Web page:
As you probably know by now, the St. Louis Cardinals traded AA outfielder James Ramsey to the Cleveland Indians Wednesday for 29-year-old starting pitcher Justin Masterson. The big right-hander will come off the disabled list on Friday, and is set to start Saturday evening at home against the Milwaukee Brewers. The Brewers are a heavily right-handed lineup, which is a good thing for Masterson and the Cardinals.
Here’s what Ben Badler, a scout who works for Baseball America had to say on Twitter about Ramsey:
James Ramsey was the No. 7 Cardinals prospect on Baseball America’s midseason update. Fits a very Indians profile.
— Ben Badler (@BenBadler) July 30, 2014
One can surmise the meaning of “Indians profile” as a lack of high-end talent within their minor league system.
So, the Cardinals have acquired a pitcher who was an All-Star last season, but has had a more difficult path in 2014. His WHIP (1.65), and walk rate, (12.4%), are second-worst among big league starters.
Justin Masterson’s strikeout rate is very good, 20.6 percent. His batting average on balls in play (BABIP) is .355, which is quite high. The Indians have not been good defensively, sitting at -39 defensive runs saved on the infield. The Cardinals infield has saved 35 runs, according to DRS. General Manager John Mozeliak believes the better defense here will improve Masterson’s luck on balls in play, and thereby lead to better performance.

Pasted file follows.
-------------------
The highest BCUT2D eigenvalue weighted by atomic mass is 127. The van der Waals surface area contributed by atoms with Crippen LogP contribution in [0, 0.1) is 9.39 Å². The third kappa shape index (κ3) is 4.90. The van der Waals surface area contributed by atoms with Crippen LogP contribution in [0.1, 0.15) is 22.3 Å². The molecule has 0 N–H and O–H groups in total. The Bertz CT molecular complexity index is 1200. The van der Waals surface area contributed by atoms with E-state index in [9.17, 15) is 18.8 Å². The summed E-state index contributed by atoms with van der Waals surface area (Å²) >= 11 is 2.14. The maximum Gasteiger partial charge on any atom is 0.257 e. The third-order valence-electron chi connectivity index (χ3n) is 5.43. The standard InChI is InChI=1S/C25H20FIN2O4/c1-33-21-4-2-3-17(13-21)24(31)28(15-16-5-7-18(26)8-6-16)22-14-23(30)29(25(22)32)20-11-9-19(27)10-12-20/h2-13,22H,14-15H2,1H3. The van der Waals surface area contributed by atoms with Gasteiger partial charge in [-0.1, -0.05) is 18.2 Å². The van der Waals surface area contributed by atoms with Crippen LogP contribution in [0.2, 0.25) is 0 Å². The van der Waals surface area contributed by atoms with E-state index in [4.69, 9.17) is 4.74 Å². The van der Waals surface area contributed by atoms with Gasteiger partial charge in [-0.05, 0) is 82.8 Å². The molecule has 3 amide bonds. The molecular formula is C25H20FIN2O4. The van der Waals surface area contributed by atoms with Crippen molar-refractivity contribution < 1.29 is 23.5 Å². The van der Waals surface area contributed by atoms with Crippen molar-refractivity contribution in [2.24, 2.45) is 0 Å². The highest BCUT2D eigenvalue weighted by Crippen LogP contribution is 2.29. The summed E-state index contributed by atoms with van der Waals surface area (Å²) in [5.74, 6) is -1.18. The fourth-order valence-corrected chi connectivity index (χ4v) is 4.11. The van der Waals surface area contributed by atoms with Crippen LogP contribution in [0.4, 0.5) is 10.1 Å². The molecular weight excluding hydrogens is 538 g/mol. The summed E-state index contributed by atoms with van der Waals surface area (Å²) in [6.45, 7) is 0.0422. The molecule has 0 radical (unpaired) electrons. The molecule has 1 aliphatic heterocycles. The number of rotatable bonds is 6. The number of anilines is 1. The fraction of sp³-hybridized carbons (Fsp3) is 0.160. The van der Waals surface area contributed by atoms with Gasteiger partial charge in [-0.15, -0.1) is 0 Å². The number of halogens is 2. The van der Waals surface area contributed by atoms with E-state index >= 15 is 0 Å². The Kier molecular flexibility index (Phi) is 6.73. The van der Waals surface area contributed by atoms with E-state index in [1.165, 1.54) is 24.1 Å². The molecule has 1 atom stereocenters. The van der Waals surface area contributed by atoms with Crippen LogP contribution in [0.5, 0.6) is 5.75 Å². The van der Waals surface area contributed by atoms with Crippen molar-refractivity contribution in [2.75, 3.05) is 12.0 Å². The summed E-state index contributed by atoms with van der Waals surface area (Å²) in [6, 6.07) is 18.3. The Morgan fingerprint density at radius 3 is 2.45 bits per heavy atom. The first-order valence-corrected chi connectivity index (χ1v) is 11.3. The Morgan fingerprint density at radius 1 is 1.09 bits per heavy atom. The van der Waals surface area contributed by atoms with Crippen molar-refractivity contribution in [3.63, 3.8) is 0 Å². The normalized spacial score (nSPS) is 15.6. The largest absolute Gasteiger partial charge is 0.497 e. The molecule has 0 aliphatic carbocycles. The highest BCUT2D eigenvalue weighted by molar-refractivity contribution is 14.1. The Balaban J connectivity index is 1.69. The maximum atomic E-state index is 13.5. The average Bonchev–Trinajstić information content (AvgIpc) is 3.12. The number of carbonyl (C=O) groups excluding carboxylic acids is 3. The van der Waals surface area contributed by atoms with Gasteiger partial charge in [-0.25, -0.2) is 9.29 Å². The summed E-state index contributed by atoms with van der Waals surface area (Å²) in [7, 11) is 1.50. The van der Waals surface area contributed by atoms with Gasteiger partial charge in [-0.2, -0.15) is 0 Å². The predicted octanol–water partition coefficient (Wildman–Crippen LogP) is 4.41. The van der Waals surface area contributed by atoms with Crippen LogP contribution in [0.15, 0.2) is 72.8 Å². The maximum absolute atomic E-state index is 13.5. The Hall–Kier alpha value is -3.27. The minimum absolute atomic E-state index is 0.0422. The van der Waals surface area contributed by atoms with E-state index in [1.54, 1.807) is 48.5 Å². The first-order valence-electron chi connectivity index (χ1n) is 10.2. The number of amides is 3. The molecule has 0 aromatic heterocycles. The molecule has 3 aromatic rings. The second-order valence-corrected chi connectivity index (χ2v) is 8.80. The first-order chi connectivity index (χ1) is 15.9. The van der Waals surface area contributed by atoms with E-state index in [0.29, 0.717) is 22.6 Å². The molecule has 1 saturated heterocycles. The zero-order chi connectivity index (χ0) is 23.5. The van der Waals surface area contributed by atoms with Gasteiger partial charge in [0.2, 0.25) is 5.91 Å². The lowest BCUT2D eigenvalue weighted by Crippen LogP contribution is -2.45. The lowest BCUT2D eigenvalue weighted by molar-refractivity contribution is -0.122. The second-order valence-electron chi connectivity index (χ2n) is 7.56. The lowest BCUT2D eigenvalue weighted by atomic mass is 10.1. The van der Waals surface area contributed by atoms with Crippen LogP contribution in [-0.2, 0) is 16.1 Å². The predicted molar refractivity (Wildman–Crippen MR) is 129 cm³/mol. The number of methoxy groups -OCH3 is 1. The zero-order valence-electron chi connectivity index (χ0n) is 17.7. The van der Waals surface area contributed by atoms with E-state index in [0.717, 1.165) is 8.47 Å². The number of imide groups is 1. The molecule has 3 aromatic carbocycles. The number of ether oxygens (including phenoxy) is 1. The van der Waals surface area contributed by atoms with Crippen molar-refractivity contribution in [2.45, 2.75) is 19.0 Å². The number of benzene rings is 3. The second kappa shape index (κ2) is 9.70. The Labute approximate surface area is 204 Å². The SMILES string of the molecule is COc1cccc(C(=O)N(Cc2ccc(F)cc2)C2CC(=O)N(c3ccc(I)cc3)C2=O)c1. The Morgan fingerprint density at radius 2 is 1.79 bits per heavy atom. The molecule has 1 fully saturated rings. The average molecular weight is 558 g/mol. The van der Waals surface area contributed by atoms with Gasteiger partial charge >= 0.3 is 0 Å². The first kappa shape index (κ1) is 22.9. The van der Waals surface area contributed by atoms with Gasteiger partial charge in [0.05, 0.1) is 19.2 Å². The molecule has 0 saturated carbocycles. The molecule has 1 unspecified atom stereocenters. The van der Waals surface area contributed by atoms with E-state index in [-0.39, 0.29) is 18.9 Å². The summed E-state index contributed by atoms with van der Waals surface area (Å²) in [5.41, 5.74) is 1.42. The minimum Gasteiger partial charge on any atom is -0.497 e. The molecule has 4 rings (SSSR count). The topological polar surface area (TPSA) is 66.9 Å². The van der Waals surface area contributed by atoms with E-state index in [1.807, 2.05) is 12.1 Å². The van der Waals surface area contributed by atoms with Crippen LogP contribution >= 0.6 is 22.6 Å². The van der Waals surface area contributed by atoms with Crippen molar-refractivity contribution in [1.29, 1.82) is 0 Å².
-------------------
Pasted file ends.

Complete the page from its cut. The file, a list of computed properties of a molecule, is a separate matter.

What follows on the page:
When the Tampa Bay Rays started the season without Jeremy Hellickson, and then lost Matt Moore in April to a torn ulnar collateral ligament, the club led the majors in most bullpen innings thrown. Since Michael Wacha exited on June 17th, the St. Louis Cardinals are last in the majors in innings pitched by their starters. The Cardinals desperately need some competent, relatively deep outings from somebody not named Wainwright or Lynn.
The bugaboo throughout the career of Justin Masterson has been his performance against left-handed hitters. In 2013, he did better than he ever has against them, holding them to a .697 OPS. He’s reverted to form, with lefty sticks posting a .935 OPS against Masterson this season. Essentially, he turns every lefty into Prince Fielder circa 2012. That was his first year on the Detroit Tigers, when he hit 30 home runs and had over 100 RBI’s. His OPS was .940.
The Cardinals have ten games left with Milwaukee, ten with Cincinnati, and six versus Pittsburgh. One can bet that the Brewers will get a heavy dose of Justin Masterson, if it can be arranged. Masterson has held right-handed bats to a .653 OPS. But all it takes is one or two mistakes to a Jay Bruce, a Gregory Polanco, or even a Scooter Gennett, to wreck an outing.
This move is a measured response to where the St. Louis Cardinals find themselves. They’ve shown loyalty to players who are struggling. They lost two starters in the middle of the season. They got a starting pitcher for a minor leaguer most teams weren’t asking about. If Justin Masterson can provide a handful of quality starts, the Cardinals improve their odds of making it to the post-season.
Tags: St Louis Cardinals